Many of us Mizos live hundreds and thousands of miles away from home, and yet, we always manage to make a home out of where we live. Whether we live in Delhi or B'lore or Mumbai or any other place, that place becomes our home away from home.
And that is why wherever we go, our Mizo "tlawmngaihna" follows us. Because that is what makes us Mizos.
I have lived all across India, at different cities and towns from North to South and West to East, and at each location, our Mizo community had always been there for the people in times of happiness and sadness. Chhiatni Ṭhatni we call it. If there is any suffering like the sad demise of a member or a member's relatives, our Mizo community will be there to ease away the pain, even if people may not know who that person is.
I've had my fair share of "Mitthi tlaivarpui" wherever I have settled across India, and it is our Mizo tradition of gathering at the Hospital or the Morgue or at the dearly departed's house and staying there through the entire night till the next morning when the body is to be sent back home to Mizoram.
Even though we may not know who the person is, it comforts the near and dear ones of the victim with our presence, and this is not something you'll commonly see among other Indian communities.
This week too, Pune Mizos experienced another sad incident, with the unfortunate demise of one of our young members. At just 25 years old, he was gone too soon.
I was already tucked in bed and about to sleep when my phone vibrated. It was Christina. She told me about the sad news and that she and Sanga were heading out to the hospital. I called up Zama and Krossi, and the three of us too went to the hospital in a short while.
By the time we reached KEM Hospital around 1 in the morning, the place was already filled with Mizos from all over Pune.
To cut a long story short, we stayed at the hospital through the entire night while our community leaders were busy arranging the death certificate and air tickets to send the body home along with his family members.
Technically, many of us didn't do anything really helpful that night, but what we contributed was our presence.
At around 7:30 in the morning, once all the papers and red tape were cleared along with the embalming and NOC certificate from the police, we had a short prayer service at the hospital grounds and then the body was sent in an ambulance to Mumbai, since only Indian Airlines is allowed to transport a coffin.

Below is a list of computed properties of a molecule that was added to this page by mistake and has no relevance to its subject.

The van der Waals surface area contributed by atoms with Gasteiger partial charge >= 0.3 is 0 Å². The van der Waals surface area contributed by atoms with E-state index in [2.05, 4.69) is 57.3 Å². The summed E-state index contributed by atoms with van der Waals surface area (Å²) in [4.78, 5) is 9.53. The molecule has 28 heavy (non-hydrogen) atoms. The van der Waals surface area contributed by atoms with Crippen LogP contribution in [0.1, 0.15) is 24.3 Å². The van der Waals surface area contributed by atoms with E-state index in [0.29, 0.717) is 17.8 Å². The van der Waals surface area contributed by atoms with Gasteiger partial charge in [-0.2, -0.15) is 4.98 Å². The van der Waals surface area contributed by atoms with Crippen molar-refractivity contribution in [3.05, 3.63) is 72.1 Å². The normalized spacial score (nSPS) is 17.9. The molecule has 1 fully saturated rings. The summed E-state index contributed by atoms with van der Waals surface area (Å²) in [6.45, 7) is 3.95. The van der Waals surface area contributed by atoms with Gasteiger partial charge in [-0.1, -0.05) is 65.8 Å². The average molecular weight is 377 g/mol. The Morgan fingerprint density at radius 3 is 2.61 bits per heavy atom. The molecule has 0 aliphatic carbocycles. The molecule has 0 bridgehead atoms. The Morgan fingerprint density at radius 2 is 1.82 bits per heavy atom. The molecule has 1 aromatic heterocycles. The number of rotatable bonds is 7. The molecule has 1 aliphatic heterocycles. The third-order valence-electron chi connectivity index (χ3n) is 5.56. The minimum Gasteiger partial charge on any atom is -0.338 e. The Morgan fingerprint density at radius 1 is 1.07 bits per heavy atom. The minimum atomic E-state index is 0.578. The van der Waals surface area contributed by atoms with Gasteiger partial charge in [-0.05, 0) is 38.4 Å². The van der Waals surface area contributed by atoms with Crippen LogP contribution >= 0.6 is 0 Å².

As everybody dispersed, I saw how tired and sleepy most of them were, but it really made me feel proud to experience that at least around 50 of us managed to turn up. And that is what I want to talk about in this post.
First and foremost, a big shout-out to the student community who, in all earnest, would be missing the following day's classes because of the impromptu vigil. You guys rock and did exactly what every Mizo is expected to do. You are the heroes of our community.
And then there's the working class like me and others who turn up on such occasions, including all our community leaders. We too gave it our all, but after all these years of experiencing this, I think there is one sector that had never been given any credit. The unsung heroes of our Mizo community. And those people are ironically not Mizos.
I'm talking about our bosses. Our reporting managers. The Spa manager you had to call late in the night to inform him you won't be able to turn up the next day because of the incident. Or your Voice Trainer at the BPO where you work. Or your agent at the 5 star hotel where you sing. In my case, I had to inform my Producer and Production Head that I won't turn up the following day. And they all understood.
Working in the Private and Corporate sector is not easy, we cannot just not turn up for work the next day without a valid reason, especially if we have important meetings and appointments scheduled. And it is these amazing bosses who understand our community that I really want to appreciate tonight.
Even when I was working in an advertising agency back in Mumbai, be it when my boss was our Copy Head or when it was our Creative Director, initially it took them some time to understand this Mizo tradition of ours, but they had never stood in my way. And in a way, they also got to learn about our Mizo practices and how close-knitted our community is.
So cheers to all the wonderful bosses out there. To you, the unsung heroes, it may just be about approving a last-minute leave request, but know that you have played a really vital role in the greater scheme of how our Mizo community functions.
Rock on. I raise my glass to you all. Cheers.